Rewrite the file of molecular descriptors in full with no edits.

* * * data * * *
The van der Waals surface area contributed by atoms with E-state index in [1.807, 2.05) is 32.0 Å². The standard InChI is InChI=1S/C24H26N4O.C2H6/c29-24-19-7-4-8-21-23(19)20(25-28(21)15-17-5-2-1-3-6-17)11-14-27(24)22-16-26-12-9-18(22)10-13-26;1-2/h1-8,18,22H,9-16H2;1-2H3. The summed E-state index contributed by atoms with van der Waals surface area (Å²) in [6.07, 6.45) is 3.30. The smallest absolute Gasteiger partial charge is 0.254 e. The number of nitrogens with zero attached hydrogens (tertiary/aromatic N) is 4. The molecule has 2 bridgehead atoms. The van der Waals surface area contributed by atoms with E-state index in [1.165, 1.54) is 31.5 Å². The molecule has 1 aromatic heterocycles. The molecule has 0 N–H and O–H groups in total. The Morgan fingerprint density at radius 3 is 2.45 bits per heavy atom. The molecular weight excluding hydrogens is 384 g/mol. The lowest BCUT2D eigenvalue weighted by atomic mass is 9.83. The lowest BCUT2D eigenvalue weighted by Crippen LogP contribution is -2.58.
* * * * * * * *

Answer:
The van der Waals surface area contributed by atoms with E-state index in [1.807, 2.05) is 32.0 Å². The standard InChI is InChI=1S/C24H26N4O.C2H6/c29-24-19-7-4-8-21-23(19)20(25-28(21)15-17-5-2-1-3-6-17)11-14-27(24)22-16-26-12-9-18(22)10-13-26;1-2/h1-8,18,22H,9-16H2;1-2H3. The summed E-state index contributed by atoms with van der Waals surface area (Å²) in [6.07, 6.45) is 3.30. The smallest absolute Gasteiger partial charge is 0.254 e. The number of nitrogens with zero attached hydrogens (tertiary/aromatic N) is 4. The molecule has 2 bridgehead atoms. The van der Waals surface area contributed by atoms with E-state index in [1.165, 1.54) is 31.5 Å². The molecule has 1 aromatic heterocycles. The molecule has 0 N–H and O–H groups in total. The Morgan fingerprint density at radius 3 is 2.45 bits per heavy atom. The molecular weight excluding hydrogens is 384 g/mol. The lowest BCUT2D eigenvalue weighted by atomic mass is 9.83. The lowest BCUT2D eigenvalue weighted by Crippen LogP contribution is -2.58.